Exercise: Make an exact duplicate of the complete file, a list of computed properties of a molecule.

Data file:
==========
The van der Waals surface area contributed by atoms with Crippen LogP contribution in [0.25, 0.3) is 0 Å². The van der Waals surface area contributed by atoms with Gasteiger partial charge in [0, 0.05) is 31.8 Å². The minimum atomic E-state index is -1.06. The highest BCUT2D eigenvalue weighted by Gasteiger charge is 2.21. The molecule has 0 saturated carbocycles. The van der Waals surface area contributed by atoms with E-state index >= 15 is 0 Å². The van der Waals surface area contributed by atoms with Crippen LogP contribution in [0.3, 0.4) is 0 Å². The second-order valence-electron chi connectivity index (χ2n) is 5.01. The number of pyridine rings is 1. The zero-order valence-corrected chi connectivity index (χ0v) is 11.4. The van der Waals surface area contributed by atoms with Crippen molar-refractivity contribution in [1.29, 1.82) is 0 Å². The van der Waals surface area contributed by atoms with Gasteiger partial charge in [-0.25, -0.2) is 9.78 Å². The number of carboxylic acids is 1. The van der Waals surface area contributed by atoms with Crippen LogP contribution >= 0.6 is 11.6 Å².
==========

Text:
The van der Waals surface area contributed by atoms with Crippen LogP contribution in [0.25, 0.3) is 0 Å². The van der Waals surface area contributed by atoms with Gasteiger partial charge in [0, 0.05) is 31.8 Å². The minimum atomic E-state index is -1.06. The highest BCUT2D eigenvalue weighted by Gasteiger charge is 2.21. The molecule has 0 saturated carbocycles. The van der Waals surface area contributed by atoms with E-state index >= 15 is 0 Å². The van der Waals surface area contributed by atoms with Crippen LogP contribution in [0.3, 0.4) is 0 Å². The second-order valence-electron chi connectivity index (χ2n) is 5.01. The number of pyridine rings is 1. The zero-order valence-corrected chi connectivity index (χ0v) is 11.4. The van der Waals surface area contributed by atoms with Crippen molar-refractivity contribution in [1.29, 1.82) is 0 Å². The van der Waals surface area contributed by atoms with Gasteiger partial charge in [-0.25, -0.2) is 9.78 Å². The number of carboxylic acids is 1. The van der Waals surface area contributed by atoms with Crippen LogP contribution >= 0.6 is 11.6 Å².